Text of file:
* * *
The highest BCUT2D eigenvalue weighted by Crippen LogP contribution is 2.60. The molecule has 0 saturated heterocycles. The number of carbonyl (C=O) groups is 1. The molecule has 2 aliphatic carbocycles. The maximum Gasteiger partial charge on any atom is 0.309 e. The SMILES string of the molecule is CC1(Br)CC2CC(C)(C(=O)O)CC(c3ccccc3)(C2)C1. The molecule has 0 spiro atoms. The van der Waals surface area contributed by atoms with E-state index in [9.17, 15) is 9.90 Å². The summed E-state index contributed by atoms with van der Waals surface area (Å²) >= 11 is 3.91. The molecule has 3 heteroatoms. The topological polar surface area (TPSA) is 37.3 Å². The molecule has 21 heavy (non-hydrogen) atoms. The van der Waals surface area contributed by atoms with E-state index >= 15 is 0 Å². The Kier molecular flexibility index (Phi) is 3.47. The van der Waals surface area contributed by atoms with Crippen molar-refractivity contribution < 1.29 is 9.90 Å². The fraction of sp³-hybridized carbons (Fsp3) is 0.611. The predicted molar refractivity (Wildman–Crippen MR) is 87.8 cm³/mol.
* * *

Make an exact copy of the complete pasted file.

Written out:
The highest BCUT2D eigenvalue weighted by Crippen LogP contribution is 2.60. The molecule has 0 saturated heterocycles. The number of carbonyl (C=O) groups is 1. The molecule has 2 aliphatic carbocycles. The maximum Gasteiger partial charge on any atom is 0.309 e. The SMILES string of the molecule is CC1(Br)CC2CC(C)(C(=O)O)CC(c3ccccc3)(C2)C1. The molecule has 0 spiro atoms. The van der Waals surface area contributed by atoms with E-state index in [9.17, 15) is 9.90 Å². The summed E-state index contributed by atoms with van der Waals surface area (Å²) >= 11 is 3.91. The molecule has 3 heteroatoms. The topological polar surface area (TPSA) is 37.3 Å². The molecule has 21 heavy (non-hydrogen) atoms. The van der Waals surface area contributed by atoms with E-state index >= 15 is 0 Å². The Kier molecular flexibility index (Phi) is 3.47. The van der Waals surface area contributed by atoms with Crippen molar-refractivity contribution < 1.29 is 9.90 Å². The fraction of sp³-hybridized carbons (Fsp3) is 0.611. The predicted molar refractivity (Wildman–Crippen MR) is 87.8 cm³/mol.